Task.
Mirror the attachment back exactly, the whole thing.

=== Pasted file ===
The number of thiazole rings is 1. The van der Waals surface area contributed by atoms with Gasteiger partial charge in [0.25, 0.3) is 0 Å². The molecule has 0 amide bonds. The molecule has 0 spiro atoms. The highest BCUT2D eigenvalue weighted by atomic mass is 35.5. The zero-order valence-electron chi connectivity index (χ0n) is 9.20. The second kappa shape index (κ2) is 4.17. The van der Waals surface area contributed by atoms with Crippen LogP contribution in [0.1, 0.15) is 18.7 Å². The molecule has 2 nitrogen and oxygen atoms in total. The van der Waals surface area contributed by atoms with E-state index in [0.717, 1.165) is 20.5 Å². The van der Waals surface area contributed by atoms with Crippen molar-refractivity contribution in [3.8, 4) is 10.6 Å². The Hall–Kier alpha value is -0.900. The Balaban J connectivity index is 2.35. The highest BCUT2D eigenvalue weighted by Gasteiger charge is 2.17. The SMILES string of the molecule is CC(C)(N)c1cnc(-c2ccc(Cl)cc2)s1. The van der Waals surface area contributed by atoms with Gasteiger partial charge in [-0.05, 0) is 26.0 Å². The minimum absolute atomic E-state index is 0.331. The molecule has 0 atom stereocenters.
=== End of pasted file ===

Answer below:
The number of thiazole rings is 1. The van der Waals surface area contributed by atoms with Gasteiger partial charge in [0.25, 0.3) is 0 Å². The molecule has 0 amide bonds. The molecule has 0 spiro atoms. The highest BCUT2D eigenvalue weighted by atomic mass is 35.5. The zero-order valence-electron chi connectivity index (χ0n) is 9.20. The second kappa shape index (κ2) is 4.17. The van der Waals surface area contributed by atoms with Crippen LogP contribution in [0.1, 0.15) is 18.7 Å². The molecule has 2 nitrogen and oxygen atoms in total. The van der Waals surface area contributed by atoms with E-state index in [0.717, 1.165) is 20.5 Å². The van der Waals surface area contributed by atoms with Crippen molar-refractivity contribution in [3.8, 4) is 10.6 Å². The Hall–Kier alpha value is -0.900. The Balaban J connectivity index is 2.35. The highest BCUT2D eigenvalue weighted by Gasteiger charge is 2.17. The SMILES string of the molecule is CC(C)(N)c1cnc(-c2ccc(Cl)cc2)s1. The van der Waals surface area contributed by atoms with Gasteiger partial charge in [-0.05, 0) is 26.0 Å². The minimum absolute atomic E-state index is 0.331. The molecule has 0 atom stereocenters.